This photo was viewed 0 times and was downloaded in full size 0 times.

This photo was liked 0 times

Please login in order to see the source link



Our Milky Way is a dusty place. So dusty, in fact, that we cannot see the center of the galaxy in visible light. But when NASA's Spitzer Space Telescope set its infrared eyes on the galactic center, it captured this spectacular view.

Taken with just one of Spitzer's cameras (at a wavelength of 8 microns), the image highlights the region's exceptionally bright and dusty clouds, lit up by young massive stars. Individual stars can also be seen as tiny dots scattered throughout the dust. The top mosaic shows a portion of the galactic center that stretches across a distance of 760 light-years.

Thanks to Spitzer's excellent resolution, the dusty features within the galactic center are seen in unprecedented detail. Four examples are shown in the magnified insets at the bottom. The farthest left box shows a pair of star-forming regions resembling owl-like cosmic eyes. To the left of the "eyes," dark lanes of dust can be seen. This object is probably located in a spiral arm between Earth and the galactic center, in contrast to the following examples, which are all located at the galactic center.

The next inset to the right includes the extremely luminous "Quintuplet" stars, a set of five massive stars believed to have buried themselves in cocoons of dust. Just below and to the right of the Quintuplet is the "Pistol" nebula, a bubble of ejected material from the central, massive Pistol star. The finger-like pillars to the left are part of a structure known as "Sickle." They are similar in size and shape to those in the famous picture of the Eagle Nebula taken by NASA's Hubble Space Telescope. Pillars like these are sculpted out of dense dust clouds by radiation and winds from hot stars. The pillars in the Sickle were likely to have been formed by a cluster of hot stars located to their right but not readily visible here.

The third inset highlights a system of long, stringy structures that are seen for the first time near the base of a region known as the "Arched Filaments." These long filaments are about 10 light-years long and less than 1 light-year wide. The bright star-forming regions to the right are some of the brightest in the infrared sky.

The final inset to the right shows the center of our galaxy, which is the brightest spot in the entire mosaic. The brightness is a result of dust being heated up by a compact cluster of hot stars. The bright spot also marks the location of a supermassive black hole, around which a rotating ring of gas and dust known as the circumnuclear disk can be seen.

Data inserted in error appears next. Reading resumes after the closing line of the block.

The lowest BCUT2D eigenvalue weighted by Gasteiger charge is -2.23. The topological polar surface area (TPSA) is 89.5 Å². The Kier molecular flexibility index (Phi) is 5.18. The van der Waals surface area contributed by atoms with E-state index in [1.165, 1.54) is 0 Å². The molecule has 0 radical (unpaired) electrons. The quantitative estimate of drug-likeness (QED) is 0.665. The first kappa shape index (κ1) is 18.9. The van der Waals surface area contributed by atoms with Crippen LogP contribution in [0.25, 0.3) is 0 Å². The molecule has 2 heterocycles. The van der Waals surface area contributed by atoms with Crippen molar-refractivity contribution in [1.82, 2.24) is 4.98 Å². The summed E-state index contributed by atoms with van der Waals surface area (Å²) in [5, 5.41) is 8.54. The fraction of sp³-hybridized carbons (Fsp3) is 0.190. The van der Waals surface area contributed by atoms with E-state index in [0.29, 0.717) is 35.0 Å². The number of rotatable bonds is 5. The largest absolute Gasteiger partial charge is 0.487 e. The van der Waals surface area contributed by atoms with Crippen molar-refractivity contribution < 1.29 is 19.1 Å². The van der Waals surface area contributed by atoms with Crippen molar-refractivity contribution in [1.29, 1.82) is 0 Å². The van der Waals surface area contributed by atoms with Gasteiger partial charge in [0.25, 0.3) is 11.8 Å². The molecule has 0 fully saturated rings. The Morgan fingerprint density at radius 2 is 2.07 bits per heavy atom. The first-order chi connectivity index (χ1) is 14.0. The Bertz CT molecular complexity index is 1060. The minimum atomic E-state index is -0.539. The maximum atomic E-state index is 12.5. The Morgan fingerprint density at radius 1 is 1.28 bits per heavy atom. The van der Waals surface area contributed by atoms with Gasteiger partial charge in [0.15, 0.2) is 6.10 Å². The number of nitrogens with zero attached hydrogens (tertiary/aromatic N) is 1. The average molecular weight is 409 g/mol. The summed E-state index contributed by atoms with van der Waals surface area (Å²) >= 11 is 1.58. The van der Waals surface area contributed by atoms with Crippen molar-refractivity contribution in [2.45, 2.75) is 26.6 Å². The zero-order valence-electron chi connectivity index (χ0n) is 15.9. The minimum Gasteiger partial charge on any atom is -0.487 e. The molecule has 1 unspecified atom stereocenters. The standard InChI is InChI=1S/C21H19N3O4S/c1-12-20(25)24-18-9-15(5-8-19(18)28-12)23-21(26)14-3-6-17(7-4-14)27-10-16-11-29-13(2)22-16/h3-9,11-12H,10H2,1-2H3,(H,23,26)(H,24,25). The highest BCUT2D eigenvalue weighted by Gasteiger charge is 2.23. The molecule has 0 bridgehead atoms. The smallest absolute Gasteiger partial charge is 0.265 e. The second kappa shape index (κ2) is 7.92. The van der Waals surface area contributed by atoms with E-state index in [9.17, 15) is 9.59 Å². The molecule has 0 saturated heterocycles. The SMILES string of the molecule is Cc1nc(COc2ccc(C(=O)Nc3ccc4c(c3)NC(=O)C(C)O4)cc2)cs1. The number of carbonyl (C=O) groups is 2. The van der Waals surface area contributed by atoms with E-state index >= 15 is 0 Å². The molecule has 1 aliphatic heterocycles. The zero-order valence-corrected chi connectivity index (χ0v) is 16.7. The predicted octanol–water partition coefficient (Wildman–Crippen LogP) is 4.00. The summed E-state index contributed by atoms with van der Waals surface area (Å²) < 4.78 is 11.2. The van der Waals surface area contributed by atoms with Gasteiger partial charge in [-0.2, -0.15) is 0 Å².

This image was taken with Spitzer's Infrared Array Camera (IRAC), using its 8-micron detector. It shows emissions from heated-up molecules in dust clouds called polycyclic aromatic hydrocarbons.

File info

Description The Milky Way Center Aglow with Dust
Date 2006/01/10
Source http://gallery.spitzer.caltech.edu/Imagegallery/image.php?image_name=ssc2006-02b
Author NASA/JPL-Caltech/S. Stolovy (SSC/Caltech
(Reusing this file)


Individual images

see http://gallery.spitzer.caltech.edu/Imagegallery/image.php?image_name=ssc2006-02b High quality tif files also avaliable.


Public domain This file is in the public domain because it was created by NASA. NASA copyright policy states that "NASA material is not protected by copyright unless noted". (See Template:PD-USGov, NASA copyright policy page or JPL Image Use Policy.)


Public Domain


Only registered users can post comments. Please login

EXIF data:
File name ssc2006-02b.jpg
Size, bytes 10801982
Mime type image/jpeg
Orientation of image 1
Image resolution in width direction 3000000/10000
Image resolution in height direction 3000000/10000
Unit of X and Y resolution 2
Color space information 65535
Exif image width 6000
Exif image length 4200
Software used Adobe Photoshop CS2 Macintosh
The images at Free-Photos.biz come mainly from Wikimedia Commons or from our own production. The photos are either in the public domain, or licensed under free linceses: Free-Photos.biz license, GPL, Creative Commons or Free-Art license. Some very few other photos where uploaded to Free-Photos.biz by our users and released into the public domain or into free usage under another free license (like GPL etc.)

All photos in average size can be saved by everyone without registration (by right-clicking) - and all photos can be downloaded in full-size and without the big watermark by members (by left-clicking) (registration and free membership required).

While the copyright and licensing information supplied for each photo is believed to be accurate, Free-Photos.biz does not provide any warranty regarding the copyright status or correctness of licensing terms. If you decide to reuse the images from Free-Photos.biz, you should verify the copyright status of each image just as you would when obtaining images from other sources.

The use of depictions of living or deceased persons may be restricted in some jurisdictions by laws regarding personality rights. Such images are exhibited at Free-Photos.biz as works of art that serve higher artistic interests.

christianity portal